CAIRO (Reuters) - Egyptian police raided the offices of an Al Jazeera channel in Cairo on Thursday and confiscated equipment for the second time this month, the broadcaster said.
The headquarters of Al Jazeera Mubasher Egypt (Live), which broadcasts live international events, were stormed earlier this month by security officers who said the channel did not have a proper license. Rights groups said the move was part of a wider media crackdown.
The government denies it tried to censor media and says the channel had not acquired the necessary documents.
"We were surprised when officers ... stormed the headquarters, refused to show us identification and mistreated us, detaining one of our journalists," Ahmed Zein, who heads Al Jazeera Mubasher in Cairo, told Reuters.
He said the channel was told it had to issue a new license under a separate address from the Al Jazeera headquarters. Zein said the channel had already done that and expected the new license to arrive on Sunday.
Since its launch in 1996, Al Jazeera has become the highest-profile satellite news broadcaster in the Middle East. It has frequently had difficulties with governments in a region where media have traditionally been tightly controlled.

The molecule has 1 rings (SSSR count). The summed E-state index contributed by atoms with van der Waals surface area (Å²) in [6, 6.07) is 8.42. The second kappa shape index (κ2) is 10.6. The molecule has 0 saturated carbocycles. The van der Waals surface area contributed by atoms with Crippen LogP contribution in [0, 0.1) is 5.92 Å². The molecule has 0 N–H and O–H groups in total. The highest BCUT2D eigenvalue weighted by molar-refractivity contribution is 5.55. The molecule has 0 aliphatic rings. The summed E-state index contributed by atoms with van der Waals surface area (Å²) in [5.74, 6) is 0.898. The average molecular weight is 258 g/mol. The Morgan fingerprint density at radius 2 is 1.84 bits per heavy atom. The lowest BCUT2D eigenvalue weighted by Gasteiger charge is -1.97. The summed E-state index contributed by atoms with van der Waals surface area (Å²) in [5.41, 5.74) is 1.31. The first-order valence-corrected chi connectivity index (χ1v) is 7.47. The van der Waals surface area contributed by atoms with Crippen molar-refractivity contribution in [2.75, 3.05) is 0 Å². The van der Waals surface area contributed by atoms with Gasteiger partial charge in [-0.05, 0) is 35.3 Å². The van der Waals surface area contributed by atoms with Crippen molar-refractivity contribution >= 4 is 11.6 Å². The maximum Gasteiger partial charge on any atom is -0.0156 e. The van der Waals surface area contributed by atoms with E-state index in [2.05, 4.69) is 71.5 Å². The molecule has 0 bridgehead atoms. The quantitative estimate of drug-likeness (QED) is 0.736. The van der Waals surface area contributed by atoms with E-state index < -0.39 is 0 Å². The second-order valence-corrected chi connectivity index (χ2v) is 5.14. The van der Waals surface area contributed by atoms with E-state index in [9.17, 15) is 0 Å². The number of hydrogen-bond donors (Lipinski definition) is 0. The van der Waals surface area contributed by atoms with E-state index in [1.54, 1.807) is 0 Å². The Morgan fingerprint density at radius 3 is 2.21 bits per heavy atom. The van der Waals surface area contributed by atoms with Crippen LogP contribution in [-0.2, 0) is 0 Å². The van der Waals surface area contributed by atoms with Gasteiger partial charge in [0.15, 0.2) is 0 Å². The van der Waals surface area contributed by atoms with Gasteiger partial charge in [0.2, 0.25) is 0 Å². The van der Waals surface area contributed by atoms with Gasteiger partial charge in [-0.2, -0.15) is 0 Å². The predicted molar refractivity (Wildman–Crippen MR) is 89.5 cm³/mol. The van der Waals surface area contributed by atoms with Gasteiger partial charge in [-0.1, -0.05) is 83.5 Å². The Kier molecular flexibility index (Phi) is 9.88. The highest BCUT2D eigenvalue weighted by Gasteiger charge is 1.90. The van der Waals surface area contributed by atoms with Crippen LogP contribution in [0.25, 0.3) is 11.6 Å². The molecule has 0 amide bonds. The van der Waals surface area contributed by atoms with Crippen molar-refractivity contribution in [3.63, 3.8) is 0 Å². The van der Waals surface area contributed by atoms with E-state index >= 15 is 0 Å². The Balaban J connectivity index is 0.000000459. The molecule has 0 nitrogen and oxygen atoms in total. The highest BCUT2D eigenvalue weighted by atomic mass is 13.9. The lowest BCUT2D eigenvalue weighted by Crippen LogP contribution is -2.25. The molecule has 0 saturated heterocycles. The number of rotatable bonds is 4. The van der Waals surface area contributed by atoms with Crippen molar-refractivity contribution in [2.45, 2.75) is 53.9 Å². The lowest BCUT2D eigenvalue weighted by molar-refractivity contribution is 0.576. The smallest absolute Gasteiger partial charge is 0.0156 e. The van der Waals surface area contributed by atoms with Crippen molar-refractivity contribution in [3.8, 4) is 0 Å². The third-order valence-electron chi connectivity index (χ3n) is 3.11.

Under ousted President Hosni Mubarak, Egypt often harassed the channel. Egypt briefly shut down its operations in January, accusing it of inciting the protests that toppled Mubarak.
Minister of Information Osama Heikal told Reuters last week the government had no problem with Al Jazeera but that Al Jazeera Mubasher started operating without the necessary permits.
"This is an issue that touches upon sovereignty because they operated without any legal basis," he said.
The Committee to Protect Journalists said in a statement on September 13 it was alarmed by new measures taken against journalists, describing the first raid as an "anti-press measure."
In July, rights groups had documented more than half a dozen cases of harassment of journalists and bloggers over news or opinion pieces critical of the ruling military council. The number has increased since.
(Reporting By Tamim Elyan; Editing by Dina Zayed)